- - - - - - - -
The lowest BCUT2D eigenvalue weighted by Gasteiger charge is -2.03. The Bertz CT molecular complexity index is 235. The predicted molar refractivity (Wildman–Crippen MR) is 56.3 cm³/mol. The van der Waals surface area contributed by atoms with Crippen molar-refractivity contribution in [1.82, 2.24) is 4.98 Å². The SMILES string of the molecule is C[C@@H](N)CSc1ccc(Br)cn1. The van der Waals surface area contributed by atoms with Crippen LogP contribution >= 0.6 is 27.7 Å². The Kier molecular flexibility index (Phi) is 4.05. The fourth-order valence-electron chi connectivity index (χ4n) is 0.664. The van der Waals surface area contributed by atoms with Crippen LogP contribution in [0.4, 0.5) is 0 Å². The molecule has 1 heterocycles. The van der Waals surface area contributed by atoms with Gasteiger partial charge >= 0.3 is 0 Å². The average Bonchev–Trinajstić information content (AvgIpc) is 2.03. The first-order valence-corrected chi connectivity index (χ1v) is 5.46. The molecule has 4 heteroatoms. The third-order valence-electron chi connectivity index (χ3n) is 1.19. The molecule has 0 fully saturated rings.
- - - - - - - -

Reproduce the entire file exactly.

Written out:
The lowest BCUT2D eigenvalue weighted by Gasteiger charge is -2.03. The Bertz CT molecular complexity index is 235. The predicted molar refractivity (Wildman–Crippen MR) is 56.3 cm³/mol. The van der Waals surface area contributed by atoms with Crippen molar-refractivity contribution in [1.82, 2.24) is 4.98 Å². The SMILES string of the molecule is C[C@@H](N)CSc1ccc(Br)cn1. The van der Waals surface area contributed by atoms with Crippen LogP contribution >= 0.6 is 27.7 Å². The Kier molecular flexibility index (Phi) is 4.05. The fourth-order valence-electron chi connectivity index (χ4n) is 0.664. The van der Waals surface area contributed by atoms with Crippen LogP contribution in [0.4, 0.5) is 0 Å². The molecule has 1 heterocycles. The van der Waals surface area contributed by atoms with Gasteiger partial charge >= 0.3 is 0 Å². The average Bonchev–Trinajstić information content (AvgIpc) is 2.03. The first-order valence-corrected chi connectivity index (χ1v) is 5.46. The molecule has 4 heteroatoms. The third-order valence-electron chi connectivity index (χ3n) is 1.19. The molecule has 0 fully saturated rings.